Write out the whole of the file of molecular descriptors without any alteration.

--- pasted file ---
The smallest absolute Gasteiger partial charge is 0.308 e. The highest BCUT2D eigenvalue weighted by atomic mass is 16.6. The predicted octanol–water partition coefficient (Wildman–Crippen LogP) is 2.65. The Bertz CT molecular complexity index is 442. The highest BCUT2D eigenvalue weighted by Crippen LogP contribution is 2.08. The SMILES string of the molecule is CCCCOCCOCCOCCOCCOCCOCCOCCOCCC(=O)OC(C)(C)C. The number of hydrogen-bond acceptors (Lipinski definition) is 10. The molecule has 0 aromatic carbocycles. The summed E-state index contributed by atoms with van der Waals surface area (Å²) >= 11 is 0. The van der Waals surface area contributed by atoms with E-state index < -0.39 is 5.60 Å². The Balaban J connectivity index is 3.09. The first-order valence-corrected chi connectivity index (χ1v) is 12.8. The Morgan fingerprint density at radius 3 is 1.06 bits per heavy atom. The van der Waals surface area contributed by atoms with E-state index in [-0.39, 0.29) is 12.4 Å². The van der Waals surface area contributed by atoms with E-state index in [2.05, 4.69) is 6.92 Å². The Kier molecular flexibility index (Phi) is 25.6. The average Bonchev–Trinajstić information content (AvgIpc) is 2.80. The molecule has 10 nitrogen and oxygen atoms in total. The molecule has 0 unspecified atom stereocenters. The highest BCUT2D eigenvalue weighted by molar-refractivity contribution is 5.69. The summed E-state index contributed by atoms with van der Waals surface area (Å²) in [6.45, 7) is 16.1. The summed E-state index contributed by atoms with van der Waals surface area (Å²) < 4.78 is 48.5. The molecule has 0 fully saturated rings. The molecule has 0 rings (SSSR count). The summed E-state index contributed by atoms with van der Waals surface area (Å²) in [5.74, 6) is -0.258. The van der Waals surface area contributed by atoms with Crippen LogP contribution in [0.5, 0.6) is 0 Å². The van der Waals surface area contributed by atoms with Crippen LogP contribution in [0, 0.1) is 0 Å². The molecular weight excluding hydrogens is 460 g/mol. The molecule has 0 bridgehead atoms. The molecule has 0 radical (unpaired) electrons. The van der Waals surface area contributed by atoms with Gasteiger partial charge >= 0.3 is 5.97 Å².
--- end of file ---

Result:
The smallest absolute Gasteiger partial charge is 0.308 e. The highest BCUT2D eigenvalue weighted by atomic mass is 16.6. The predicted octanol–water partition coefficient (Wildman–Crippen LogP) is 2.65. The Bertz CT molecular complexity index is 442. The highest BCUT2D eigenvalue weighted by Crippen LogP contribution is 2.08. The SMILES string of the molecule is CCCCOCCOCCOCCOCCOCCOCCOCCOCCC(=O)OC(C)(C)C. The number of hydrogen-bond acceptors (Lipinski definition) is 10. The molecule has 0 aromatic carbocycles. The summed E-state index contributed by atoms with van der Waals surface area (Å²) >= 11 is 0. The van der Waals surface area contributed by atoms with E-state index < -0.39 is 5.60 Å². The Balaban J connectivity index is 3.09. The first-order valence-corrected chi connectivity index (χ1v) is 12.8. The Morgan fingerprint density at radius 3 is 1.06 bits per heavy atom. The van der Waals surface area contributed by atoms with E-state index in [-0.39, 0.29) is 12.4 Å². The van der Waals surface area contributed by atoms with E-state index in [2.05, 4.69) is 6.92 Å². The Kier molecular flexibility index (Phi) is 25.6. The average Bonchev–Trinajstić information content (AvgIpc) is 2.80. The molecule has 10 nitrogen and oxygen atoms in total. The molecule has 0 unspecified atom stereocenters. The highest BCUT2D eigenvalue weighted by molar-refractivity contribution is 5.69. The summed E-state index contributed by atoms with van der Waals surface area (Å²) in [6.45, 7) is 16.1. The summed E-state index contributed by atoms with van der Waals surface area (Å²) < 4.78 is 48.5. The molecule has 0 fully saturated rings. The molecule has 0 rings (SSSR count). The summed E-state index contributed by atoms with van der Waals surface area (Å²) in [5.74, 6) is -0.258. The van der Waals surface area contributed by atoms with Crippen LogP contribution in [0.5, 0.6) is 0 Å². The van der Waals surface area contributed by atoms with Crippen LogP contribution in [0, 0.1) is 0 Å². The molecular weight excluding hydrogens is 460 g/mol. The molecule has 0 bridgehead atoms. The molecule has 0 radical (unpaired) electrons. The van der Waals surface area contributed by atoms with Gasteiger partial charge >= 0.3 is 5.97 Å².